1. The proclamation of sale in this case was made without a prior attachment, because the suit had been brought by a mortgagee to enforce payment of the mortgage-debt with which the property was charged. At the request of the mortgagor, the property, which was of an area of between 10 and 11 acres, was divided into 22 small lots as a means of obtaining a better aggregate price. The only objection to the regularity of the proceedings connected with the sale, that has been left in contention at the end of the arguments, is this, that a separate proclamation of the intended sale ought to have been made on each lot into which the property was or was to be divided. Section 289 of the Code of Civil Procedure requires the proclamation to be made where the property is attached. There being here no attachment, we must read the section by analogy as saying “where the property would or might be attached,” and that is, by Section 274, a spot on or adjacent to the property to be sold. A proclamation orally made on any part of so small an area with beat of drum would be made on a spot “adjacent to” every one of the sub-divisions, i. e., near each one of them, so that even if they are to be regarded as separate properties, the necessities of the law would seem to have been satisfied. A mere breaking up of an area into lots, however, does not necessarily make it several properties for the purposes of a proclamation of attachment or sale. Where estates, though embraced in the same process, are really at such a distance that there is no moral certainty of communication to persons on or interested in the one of what is publicly done on the other, there should, no doubt, be a separate proclamation on each, in order that full intimation may be given of what is to be done.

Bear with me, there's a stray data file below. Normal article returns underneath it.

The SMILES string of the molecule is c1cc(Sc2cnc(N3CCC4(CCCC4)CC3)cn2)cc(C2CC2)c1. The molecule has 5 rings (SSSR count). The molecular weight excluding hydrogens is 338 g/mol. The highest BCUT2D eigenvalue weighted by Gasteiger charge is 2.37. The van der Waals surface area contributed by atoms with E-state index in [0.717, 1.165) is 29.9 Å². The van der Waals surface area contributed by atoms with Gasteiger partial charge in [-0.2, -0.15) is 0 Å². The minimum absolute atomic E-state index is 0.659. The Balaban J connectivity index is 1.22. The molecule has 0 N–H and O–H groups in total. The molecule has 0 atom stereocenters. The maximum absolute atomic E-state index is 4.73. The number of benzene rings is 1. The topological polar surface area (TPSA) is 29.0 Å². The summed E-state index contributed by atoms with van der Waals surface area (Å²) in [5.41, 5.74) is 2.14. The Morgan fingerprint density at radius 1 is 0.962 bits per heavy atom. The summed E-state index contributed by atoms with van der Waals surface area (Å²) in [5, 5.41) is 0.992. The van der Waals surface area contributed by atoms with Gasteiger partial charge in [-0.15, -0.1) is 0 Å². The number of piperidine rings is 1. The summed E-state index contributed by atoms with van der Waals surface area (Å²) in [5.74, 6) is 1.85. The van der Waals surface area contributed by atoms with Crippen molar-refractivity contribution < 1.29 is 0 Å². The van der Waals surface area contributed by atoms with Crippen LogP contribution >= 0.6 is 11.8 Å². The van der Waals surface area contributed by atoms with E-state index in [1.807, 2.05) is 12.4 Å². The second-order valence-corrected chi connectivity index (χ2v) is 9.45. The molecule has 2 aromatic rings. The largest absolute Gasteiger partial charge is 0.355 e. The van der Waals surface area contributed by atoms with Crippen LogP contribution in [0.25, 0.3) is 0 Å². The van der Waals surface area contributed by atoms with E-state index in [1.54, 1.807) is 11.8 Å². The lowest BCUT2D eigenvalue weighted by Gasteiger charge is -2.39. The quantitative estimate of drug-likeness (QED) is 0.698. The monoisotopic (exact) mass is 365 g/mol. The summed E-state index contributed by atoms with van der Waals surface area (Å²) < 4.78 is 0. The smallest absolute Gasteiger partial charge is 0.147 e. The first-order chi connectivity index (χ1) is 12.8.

2. We confirm the Subordinate Judge’s order with costs.